Lightroom users often ask me about how to find missing photos in Lightroom.  I bet you’ve seen it before – either photos or files in the LR Library module that are grayed out and have question marks next to them.

Let’s take a step back and figure out why this happens before we talk about fixing it.

This article is one of a few I’ve written lately about Lightroom’s catalog.  You might be interested in:

Lightroom is a catalog, just like a card catalog in an old fashioned library.  Remember those?  You would go to a specific drawer to look up where books about photography are, for instance.  And you would learn that there is a photography section of books on a specific shelf in the library.

LR can tell you where specific photos, or groups of photos are on your computer, just like a card catalog tells you where to find books.  Rather than directing you to the photography book shelf, LR will direct you to all the photos you took in your photography shoot last week.

So, let’s go back to the old fashioned library.  You want to read Scott Kelby’s Lightroom for Digital Photographers, which is a great book for learning the basics.    You go to the card catalog, and it tells you to look on a specific shelf for the book.  You go, find the book, and everything is good.

But what happens if the last photographer to read this book was a mom who was trying to take her toddler to storytime and read her LR book at the same time?  And her toddler had a meltdown and the book ended up behind the water fountain?  Not that I’m speaking from experience or anything.

So, now you go to the card catalog and it tells you to go to a specific shelf.  You go there, but the book is gone.  And you end up wandering around the library with gray question marks swirling above your head.  Unbeknownst to you, if you’d just look behind the water fountain on the 2nd floor, you’d find your book!

The thing is, even when the library book is lost, the card catalog doesn’t know it.  You can look at the card for the book, and it still tells you lots about the book – the author, publication date, number of pages.  It might even have a small photo of the book on it just so that you know what you’re looking for.

Lightroom is the same way.  It doesn’t store your photos, just like a card catalog doesn’t store books.  However, Lightroom does store lots of info about photos – it stores their location, first off.  For instance, the photo lives in My Photos/2012/June/Smith Family Shoot.  That’s a photo’s address.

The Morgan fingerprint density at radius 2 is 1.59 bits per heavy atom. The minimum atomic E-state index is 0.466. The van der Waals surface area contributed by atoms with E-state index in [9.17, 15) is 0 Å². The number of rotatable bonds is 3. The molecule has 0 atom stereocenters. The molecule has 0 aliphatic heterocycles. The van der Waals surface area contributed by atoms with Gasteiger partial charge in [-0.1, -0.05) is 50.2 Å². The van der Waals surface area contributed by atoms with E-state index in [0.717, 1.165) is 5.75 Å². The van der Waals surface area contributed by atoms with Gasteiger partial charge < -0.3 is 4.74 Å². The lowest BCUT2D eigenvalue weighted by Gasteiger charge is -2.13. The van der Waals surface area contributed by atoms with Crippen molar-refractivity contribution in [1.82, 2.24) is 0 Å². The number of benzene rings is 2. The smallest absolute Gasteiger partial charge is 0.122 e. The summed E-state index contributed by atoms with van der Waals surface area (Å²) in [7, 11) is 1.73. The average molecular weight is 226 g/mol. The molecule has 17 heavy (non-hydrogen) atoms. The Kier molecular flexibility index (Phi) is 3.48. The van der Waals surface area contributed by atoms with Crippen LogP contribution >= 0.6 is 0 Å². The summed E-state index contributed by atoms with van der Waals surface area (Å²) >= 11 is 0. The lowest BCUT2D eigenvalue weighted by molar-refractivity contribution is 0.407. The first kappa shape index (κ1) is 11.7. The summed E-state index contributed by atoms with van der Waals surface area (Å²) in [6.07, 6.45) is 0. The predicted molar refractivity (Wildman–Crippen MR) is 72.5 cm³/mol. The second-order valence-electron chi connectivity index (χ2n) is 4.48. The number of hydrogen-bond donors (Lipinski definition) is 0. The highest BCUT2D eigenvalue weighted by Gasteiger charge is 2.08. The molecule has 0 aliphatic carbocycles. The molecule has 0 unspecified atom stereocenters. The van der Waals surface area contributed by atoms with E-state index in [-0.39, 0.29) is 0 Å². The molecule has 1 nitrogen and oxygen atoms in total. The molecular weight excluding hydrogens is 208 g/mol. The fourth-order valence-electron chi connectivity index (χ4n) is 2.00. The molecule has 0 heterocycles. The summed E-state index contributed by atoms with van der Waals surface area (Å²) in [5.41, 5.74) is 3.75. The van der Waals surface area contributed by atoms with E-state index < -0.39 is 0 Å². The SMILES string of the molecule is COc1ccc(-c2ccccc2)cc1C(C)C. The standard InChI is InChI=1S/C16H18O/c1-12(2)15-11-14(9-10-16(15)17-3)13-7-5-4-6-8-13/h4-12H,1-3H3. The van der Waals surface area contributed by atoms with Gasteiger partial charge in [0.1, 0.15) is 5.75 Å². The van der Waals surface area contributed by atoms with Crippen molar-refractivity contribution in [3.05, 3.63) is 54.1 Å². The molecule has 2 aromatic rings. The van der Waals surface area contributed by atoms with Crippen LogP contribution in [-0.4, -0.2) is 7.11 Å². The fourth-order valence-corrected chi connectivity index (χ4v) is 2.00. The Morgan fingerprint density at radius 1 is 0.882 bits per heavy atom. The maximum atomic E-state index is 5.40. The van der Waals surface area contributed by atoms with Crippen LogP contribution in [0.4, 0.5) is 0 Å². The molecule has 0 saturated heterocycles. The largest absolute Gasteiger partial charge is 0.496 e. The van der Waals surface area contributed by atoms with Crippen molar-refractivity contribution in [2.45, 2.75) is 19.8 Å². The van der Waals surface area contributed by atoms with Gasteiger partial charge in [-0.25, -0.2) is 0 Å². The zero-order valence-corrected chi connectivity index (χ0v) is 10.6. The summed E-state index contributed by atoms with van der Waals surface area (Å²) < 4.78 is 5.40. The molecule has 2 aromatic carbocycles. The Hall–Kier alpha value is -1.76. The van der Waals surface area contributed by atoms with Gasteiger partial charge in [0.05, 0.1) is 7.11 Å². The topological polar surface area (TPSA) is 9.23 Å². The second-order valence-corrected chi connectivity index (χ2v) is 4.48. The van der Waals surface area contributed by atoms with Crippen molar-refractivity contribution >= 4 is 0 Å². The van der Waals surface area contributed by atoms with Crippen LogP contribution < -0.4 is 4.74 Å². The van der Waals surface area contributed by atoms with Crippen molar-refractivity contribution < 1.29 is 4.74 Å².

And when you move or delete a photo on your hard drive, but you don’t do it from within Lightroom, it gets confused.  It says, “I know there is a photo that should live at this address, but I can’t find it.”  Hence the question marks.

How to Find Missing Photos in Lightroom

Ok, so now you understand why this is happening.  Let’s fix it.

If you want to reconnect an entire folder to Lightroom, as in the screen shot above, right click on the folder in the Folders Panel of the Library module.

Click on Find Missing Folder, and then navigate in the next window to the location that you relocated the folder to.

If it’s just a photo that you’ve lost, you’ll see the gray question mark in its upper right corner in the grid view.  Or if you are looking at the Loupe view (expanded photo) rather than the grid view, you might see this message:

To reconnect the photo, double click on the question mark, click Locate, and then navigate to the photo’s new location.


What if You Deleted Your Photos from the Hard Drive?

Deleting your photos and then regretting it is bad enough.  Lightroom makes it a bit worse because it tempts you into thinking that it has magically saved them in a secret location.  IT HASN’T.  Remember how I said that a card catalog holds lots of info about your book?  It might even show you a tiny photo of the book so that you know what to look for.  Lightroom is the same way – it still stores a tiny thumbnail sized preview of your photo, even after you’ve deleted it.  

You’ll find that even though you can see the preview, you can’t edit it, export it, print it or anything else that you might like to do.  So don’t let Lightroom tricking you into thinking it can help you restore photos that you’ve deleted.  You can’t.

How to Avoid the Dreaded Gray Question Mark

If you need to move or delete photos, do so from within Lightroom.  For instance, click on a photo to highlight it.  Then, right click on the folder you’d like to move it to in the Folders Panel. Select “Move Selected Photo to this Folder.”  

To delete a photo, right click on it and select Delete.  You’ll see this message:

Click Delete from Disk to take the photo both off your Hard Drive and out of Lightroom.  Or click Remove if you just want to take it out of Lightroom’s catalog, but not delete it forever.

So that’s how to find Missing Photos in Lightroom. Did it help?